object type) accessible to the defined connections. To select an object, expand the
appropriate tree node or nodes, then click the object.
The right side of the SQL Developer window has tabs and panes for objects that you
select or open, as shown in the following figure, which displays information about a
table named EMPLOYEES. (If you hold the mouse pointer over the tab label -EMPLOYEES in this figure -- a tooltip displays the object's owner and the database
connection.)
1-6 User's Guide
SQL Developer User Interface
For objects other than subprograms, icons provide the following options:
• Freeze View (the pin) keeps that object's tab and information in the window when
you click another object in the Connections navigator; a separate tab and display
are created for that other object. If you click the pin again, the object's display is
available for reuse.
• Edit displays a dialog box for editing the object.
• Refresh updates the display by querying the database for the latest information.
• Actions displays a menu with actions appropriate for the object. The actions are the
same as when you right-click an object of that type in the Connections navigator,
except the Actions menu does not include Edit.
To switch among objects, click the desired tabs; to close a tab, click the X in the tab. If
you make changes to an object and click the X, you are asked if you want to save the
changes.
For tables and views, this information is grouped under tabs, which are labeled near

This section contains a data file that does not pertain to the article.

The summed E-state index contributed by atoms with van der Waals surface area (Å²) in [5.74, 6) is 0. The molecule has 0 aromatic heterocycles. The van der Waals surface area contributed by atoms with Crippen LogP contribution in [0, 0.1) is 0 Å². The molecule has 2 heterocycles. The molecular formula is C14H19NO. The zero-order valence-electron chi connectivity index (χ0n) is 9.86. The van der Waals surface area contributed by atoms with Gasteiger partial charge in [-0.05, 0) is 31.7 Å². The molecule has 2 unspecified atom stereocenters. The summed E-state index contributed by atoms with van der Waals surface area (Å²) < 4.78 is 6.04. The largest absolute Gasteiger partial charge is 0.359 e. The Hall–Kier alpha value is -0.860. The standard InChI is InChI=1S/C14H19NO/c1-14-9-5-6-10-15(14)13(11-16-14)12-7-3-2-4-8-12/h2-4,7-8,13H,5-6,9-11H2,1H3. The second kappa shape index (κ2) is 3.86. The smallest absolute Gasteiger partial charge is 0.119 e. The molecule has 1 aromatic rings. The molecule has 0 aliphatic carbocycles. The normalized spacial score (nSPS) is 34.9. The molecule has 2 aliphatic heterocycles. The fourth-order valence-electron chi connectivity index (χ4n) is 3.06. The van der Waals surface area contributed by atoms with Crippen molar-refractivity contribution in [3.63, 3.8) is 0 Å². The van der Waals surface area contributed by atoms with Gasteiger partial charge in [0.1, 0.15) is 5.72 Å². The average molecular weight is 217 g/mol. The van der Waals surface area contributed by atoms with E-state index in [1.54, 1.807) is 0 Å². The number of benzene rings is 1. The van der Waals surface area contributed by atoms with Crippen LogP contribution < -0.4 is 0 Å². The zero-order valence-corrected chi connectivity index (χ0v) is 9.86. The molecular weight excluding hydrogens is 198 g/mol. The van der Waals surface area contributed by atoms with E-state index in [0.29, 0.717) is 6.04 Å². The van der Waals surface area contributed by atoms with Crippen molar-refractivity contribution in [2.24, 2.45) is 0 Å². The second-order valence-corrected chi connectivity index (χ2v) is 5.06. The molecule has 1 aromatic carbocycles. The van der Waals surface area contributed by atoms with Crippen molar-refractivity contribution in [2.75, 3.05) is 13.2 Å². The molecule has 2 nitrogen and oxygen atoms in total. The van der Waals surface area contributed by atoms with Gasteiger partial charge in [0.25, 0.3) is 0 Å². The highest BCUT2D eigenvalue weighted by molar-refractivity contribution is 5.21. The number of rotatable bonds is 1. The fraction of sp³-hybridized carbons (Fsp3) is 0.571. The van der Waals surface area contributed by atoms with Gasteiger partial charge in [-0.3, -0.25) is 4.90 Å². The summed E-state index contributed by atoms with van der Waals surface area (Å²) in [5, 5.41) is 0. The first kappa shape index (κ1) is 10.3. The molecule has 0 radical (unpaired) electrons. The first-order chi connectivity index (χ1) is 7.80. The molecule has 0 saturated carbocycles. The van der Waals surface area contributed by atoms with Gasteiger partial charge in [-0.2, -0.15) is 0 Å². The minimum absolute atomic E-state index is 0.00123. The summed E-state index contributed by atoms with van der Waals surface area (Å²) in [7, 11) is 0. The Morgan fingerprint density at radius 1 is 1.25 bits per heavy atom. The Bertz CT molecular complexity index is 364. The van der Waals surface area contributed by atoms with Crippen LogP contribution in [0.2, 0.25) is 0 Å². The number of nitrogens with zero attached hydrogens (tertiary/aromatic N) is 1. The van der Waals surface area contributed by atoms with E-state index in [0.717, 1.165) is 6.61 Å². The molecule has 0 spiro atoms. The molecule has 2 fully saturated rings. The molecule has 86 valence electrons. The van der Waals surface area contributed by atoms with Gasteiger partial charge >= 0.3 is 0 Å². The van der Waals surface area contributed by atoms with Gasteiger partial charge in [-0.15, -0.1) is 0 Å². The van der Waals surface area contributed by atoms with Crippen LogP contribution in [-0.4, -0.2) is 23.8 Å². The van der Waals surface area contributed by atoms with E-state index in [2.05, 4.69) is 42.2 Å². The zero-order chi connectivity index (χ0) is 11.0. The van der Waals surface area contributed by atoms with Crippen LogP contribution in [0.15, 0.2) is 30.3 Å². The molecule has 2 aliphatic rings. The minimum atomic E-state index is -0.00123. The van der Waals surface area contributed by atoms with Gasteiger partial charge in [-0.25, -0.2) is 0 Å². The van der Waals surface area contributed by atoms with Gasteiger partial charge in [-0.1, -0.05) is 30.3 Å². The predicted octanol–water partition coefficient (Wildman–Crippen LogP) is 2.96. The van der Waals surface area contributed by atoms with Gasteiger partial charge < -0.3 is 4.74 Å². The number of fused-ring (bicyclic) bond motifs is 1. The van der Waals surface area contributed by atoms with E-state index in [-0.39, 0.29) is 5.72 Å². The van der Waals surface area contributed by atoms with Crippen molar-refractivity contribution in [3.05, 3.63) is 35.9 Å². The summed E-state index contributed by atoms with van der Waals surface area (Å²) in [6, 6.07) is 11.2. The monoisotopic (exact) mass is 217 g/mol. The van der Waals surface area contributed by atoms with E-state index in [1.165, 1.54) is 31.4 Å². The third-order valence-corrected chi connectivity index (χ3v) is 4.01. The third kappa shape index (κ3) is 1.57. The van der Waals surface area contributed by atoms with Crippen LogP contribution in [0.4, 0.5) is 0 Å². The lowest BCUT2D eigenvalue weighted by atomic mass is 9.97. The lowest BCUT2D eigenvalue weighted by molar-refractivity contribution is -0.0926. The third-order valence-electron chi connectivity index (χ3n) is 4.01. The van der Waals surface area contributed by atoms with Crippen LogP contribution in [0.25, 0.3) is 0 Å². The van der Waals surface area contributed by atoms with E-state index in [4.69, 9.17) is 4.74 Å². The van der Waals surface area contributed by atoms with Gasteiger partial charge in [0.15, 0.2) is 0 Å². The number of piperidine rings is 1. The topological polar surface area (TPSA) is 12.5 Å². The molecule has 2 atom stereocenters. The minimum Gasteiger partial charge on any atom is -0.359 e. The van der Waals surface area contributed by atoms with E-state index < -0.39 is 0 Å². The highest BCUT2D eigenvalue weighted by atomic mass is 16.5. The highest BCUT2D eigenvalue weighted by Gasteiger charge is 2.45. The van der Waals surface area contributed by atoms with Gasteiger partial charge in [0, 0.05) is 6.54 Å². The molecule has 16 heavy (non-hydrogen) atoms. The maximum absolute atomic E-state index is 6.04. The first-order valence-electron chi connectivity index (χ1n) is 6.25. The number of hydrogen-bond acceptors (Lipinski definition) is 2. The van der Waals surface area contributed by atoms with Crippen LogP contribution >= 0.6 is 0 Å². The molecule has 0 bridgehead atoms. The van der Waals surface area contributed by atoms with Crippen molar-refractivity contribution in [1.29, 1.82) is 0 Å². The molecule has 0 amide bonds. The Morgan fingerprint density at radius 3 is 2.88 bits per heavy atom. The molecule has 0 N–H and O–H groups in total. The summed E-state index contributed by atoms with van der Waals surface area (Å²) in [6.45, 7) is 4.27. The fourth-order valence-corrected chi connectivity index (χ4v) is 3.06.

the top. For example, for tables the tabs are Columns, Data (for seeing and modifying
the data itself), Indexes, Constraints, and so on; and you can click a column heading
under a tab to sort the grid rows by the values in that column. For most objects, the
tabs include SQL, which displays the SQL statement for creating the object.
You can export (unload) data from a detail pane or from the results of a SQL
Worksheet operation or a report by using the context menu and selecting Export.
The Messages - Log area is used for feedback information as appropriate (for example,
results of an action, or error or warning messages). If this area is not already visible,
you can display is by clicking View and then Log.
The Compiler - Log area is used for any messages displayed as a result of a Compile
or Compile for Debug operation.
Related Topics
• Menus for SQL Developer
• Restoring the Original "Look and Feel"
• Using the Help
• Database Objects
• Using the SQL Worksheet
• Using the SQL Worksheet
• Running and Debugging Functions and Procedures
• Entering and Modifying Data
• SQL Developer Preferences
1.3.1 Menus for SQL Developer
This topic explains menu items that are specific to SQL Developer.
File menu
SQL Developer Concepts and Usage 1-7
SQL Developer User Interface
Data Modeler: Lets you open, close, import, export, and print Data Modeler designs,
and use Data Modeler reports (see Data Modeler in SQL Developer).
Edit menu
Extended Paste: Displays the Paste dialog box, in which you select a clipboard item
(from potentially many) to be pasted into the current location.
Duplicate Selection: When you have selected text while editing a function or
procedure, creates a copy of the selected text at the current location.